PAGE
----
So—putting my brain in hyper-speed--I thought about it. Maybe I am the crazy one. Maybe the answer is such an obvious “YES” that the fact that I would hesitate so long makes me a bad person. Maybe it makes me selfish and self-centered. Or maybe it makes me intelligent and cautious. I’m not sure anymore because I haven’t gotten a full night’s sleep in about 7 days.

The thought process of deciding between having my niece come to live with me, and having her go with a foster family went something like this:

1.     Maybe foster care will be better. Maybe she will be placed with a loving couple who really wants a child. (I’d cling to this for about 3 minutes and then it would go away)
2.     Maybe she’ll be sexually abused in foster care (this one never went away)
3.     Maybe the mom will be home all day and play with her and help her learn and grow. (happy thoughts!)
4.     Maybe the mom will put her in front of the tv all day and ignore her and only do it for the government money. (sad thoughts)

And then the thoughts continued to this:

1.     I do not want kids.
2.     I love my life the way it is.
3.     What can I give to a child?
4.     How will I be able to afford daycare and babysitters?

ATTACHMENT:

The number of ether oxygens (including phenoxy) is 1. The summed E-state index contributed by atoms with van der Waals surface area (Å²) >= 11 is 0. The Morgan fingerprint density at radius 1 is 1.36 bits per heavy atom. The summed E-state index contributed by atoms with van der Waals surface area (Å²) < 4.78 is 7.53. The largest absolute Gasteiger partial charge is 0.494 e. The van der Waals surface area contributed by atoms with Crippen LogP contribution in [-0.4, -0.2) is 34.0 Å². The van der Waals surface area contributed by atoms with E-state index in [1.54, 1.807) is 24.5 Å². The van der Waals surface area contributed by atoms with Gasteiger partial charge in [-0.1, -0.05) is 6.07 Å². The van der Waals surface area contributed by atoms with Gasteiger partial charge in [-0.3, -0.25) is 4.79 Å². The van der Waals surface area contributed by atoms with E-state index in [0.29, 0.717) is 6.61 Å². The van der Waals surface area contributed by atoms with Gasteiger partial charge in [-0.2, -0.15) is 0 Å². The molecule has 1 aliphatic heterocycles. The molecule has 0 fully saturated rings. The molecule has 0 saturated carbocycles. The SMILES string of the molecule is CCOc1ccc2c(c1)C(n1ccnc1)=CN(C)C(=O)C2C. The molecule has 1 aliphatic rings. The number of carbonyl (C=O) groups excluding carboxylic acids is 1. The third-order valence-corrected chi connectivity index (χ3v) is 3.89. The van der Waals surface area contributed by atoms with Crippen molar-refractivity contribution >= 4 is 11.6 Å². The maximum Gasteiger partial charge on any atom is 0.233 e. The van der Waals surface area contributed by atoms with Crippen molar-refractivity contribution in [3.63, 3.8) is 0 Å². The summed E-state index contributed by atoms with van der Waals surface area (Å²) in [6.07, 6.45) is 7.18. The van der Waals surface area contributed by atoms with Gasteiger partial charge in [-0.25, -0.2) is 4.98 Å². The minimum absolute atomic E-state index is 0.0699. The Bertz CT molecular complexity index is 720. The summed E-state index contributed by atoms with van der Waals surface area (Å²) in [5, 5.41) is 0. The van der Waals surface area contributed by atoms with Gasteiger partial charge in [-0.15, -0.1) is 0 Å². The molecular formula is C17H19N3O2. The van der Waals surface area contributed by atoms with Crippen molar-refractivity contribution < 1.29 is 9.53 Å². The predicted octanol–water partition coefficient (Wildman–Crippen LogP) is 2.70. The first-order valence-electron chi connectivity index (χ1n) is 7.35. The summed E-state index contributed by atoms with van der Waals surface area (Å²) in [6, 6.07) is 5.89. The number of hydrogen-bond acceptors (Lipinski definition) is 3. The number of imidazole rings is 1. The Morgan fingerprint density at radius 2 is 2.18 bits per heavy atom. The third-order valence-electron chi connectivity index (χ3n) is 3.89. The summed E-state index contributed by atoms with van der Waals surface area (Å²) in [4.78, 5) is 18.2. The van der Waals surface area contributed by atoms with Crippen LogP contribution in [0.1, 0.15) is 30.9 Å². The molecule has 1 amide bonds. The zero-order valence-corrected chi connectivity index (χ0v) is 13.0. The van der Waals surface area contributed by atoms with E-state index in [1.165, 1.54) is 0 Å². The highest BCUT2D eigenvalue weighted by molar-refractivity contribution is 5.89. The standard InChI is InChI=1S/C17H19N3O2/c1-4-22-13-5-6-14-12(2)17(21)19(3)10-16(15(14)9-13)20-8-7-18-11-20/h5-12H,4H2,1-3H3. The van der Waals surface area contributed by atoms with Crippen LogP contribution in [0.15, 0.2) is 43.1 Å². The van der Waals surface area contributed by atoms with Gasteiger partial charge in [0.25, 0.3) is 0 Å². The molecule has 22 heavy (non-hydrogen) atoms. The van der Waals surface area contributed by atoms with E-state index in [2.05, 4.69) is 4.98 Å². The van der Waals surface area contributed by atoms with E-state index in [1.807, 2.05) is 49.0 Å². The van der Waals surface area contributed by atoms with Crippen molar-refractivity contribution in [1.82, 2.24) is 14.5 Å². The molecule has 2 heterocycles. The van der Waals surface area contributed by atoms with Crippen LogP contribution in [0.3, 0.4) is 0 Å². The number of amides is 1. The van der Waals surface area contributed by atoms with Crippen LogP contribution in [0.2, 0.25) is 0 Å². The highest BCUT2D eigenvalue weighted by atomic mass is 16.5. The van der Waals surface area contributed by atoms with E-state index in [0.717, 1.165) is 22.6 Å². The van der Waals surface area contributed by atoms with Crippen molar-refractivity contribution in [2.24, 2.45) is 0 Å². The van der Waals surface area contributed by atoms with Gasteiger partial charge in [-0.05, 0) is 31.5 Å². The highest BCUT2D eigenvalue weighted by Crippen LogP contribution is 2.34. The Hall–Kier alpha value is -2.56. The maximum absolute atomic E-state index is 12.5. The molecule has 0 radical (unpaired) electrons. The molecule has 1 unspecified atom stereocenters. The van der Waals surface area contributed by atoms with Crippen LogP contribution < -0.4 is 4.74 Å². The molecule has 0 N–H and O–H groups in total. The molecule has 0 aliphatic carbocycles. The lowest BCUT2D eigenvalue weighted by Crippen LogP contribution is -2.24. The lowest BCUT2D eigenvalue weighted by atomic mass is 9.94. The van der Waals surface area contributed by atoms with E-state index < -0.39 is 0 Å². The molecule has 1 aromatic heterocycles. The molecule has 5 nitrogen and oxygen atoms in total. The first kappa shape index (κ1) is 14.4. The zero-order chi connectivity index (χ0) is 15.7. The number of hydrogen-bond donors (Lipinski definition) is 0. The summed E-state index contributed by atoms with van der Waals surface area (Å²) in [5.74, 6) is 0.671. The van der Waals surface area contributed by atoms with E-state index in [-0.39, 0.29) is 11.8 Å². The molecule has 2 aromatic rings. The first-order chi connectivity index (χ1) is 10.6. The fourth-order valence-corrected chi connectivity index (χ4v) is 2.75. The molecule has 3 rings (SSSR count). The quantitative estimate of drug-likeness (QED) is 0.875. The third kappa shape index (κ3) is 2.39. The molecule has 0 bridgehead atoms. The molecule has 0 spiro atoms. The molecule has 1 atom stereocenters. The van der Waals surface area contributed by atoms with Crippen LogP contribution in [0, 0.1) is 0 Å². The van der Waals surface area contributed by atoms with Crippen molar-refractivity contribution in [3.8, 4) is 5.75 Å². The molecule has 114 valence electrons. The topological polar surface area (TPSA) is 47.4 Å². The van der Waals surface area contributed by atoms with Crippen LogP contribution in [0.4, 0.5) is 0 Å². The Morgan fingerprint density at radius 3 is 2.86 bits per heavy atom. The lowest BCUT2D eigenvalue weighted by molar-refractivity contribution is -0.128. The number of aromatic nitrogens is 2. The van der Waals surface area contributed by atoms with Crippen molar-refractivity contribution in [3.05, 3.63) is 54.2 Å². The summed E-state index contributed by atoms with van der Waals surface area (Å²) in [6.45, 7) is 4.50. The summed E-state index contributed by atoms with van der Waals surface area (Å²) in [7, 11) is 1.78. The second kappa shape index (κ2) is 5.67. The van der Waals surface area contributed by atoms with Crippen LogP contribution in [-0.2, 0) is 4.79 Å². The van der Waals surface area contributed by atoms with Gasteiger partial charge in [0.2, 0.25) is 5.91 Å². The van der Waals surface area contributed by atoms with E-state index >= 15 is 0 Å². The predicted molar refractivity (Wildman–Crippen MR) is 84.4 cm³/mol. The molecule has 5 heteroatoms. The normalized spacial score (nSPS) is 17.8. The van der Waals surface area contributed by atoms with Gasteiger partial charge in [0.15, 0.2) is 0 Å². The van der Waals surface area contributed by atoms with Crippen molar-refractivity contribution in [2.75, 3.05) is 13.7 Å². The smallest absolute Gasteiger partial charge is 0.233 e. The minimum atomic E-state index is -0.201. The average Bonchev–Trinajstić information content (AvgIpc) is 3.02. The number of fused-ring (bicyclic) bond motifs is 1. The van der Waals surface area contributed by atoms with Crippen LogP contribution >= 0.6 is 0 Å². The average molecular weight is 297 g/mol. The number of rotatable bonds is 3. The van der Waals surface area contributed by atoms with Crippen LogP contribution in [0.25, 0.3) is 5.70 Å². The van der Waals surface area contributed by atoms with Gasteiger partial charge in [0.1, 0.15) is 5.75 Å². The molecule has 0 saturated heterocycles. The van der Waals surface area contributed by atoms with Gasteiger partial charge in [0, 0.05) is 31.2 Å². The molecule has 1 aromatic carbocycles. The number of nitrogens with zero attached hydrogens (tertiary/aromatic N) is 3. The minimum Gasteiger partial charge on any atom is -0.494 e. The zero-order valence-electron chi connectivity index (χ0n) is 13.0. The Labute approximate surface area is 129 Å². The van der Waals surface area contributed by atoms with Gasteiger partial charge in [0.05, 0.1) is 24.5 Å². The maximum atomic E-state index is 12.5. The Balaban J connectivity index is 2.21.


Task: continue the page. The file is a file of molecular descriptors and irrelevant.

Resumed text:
5.     I had so many plans for my photography business this summer and a 2 year old is going to eat up all that time…how do I provide a living for myself...and her, now?
6.     My single friends aren’t going to hang out with me...or they won't understand...and....

But, more difficult than processing all my rollercoaster thoughts, has been processing what people have been telling me:

1.     This will be good for you, it will make you softer.
2.     See, God really did want you to have children, so you got them one way or another (don’t you just love that Christian God? Always giving you what you need, instead of what you want? )
3.     This will increase your ability to love (again, because apparently, all single people are somehow so stunted in this area).
4.     This will give more meaning to your life (this one pisses me off the most, as I don’t really succumb to the idea that being childless means that I have less value or meaning in my life).
5.     This will be the best and hardest experience of your life  (this one confuses me).

I understand that I’ve opened myself up to all kinds of advice. I’m taking it in. I’m processing it, but, in the end, I don’t think I am going to fall into the nice little categories that everyone seems to create regarding parenthood. But, naturally, I'm also trying to protect myself from the real possibility that her parents are going to get her back and I'll watch them all fall into old patterns again. 

But, this week is probably not the best to assess it all as truthfully, I’ve mostly just felt numb.

As a friend said to me the other day, “putting on a play is hard, being a parent is hard, dealing with new situations is hard, trying to be patient with people who don't deserve it is hard, and coping with less than normal sleep is hard--but to suddenly deal with all of those things all at once!  I'm not surprised at you feeling numb--I imagine that, like a computer dealing with too many programs going at the same time, your body and spirit and mind are just trying to survive.”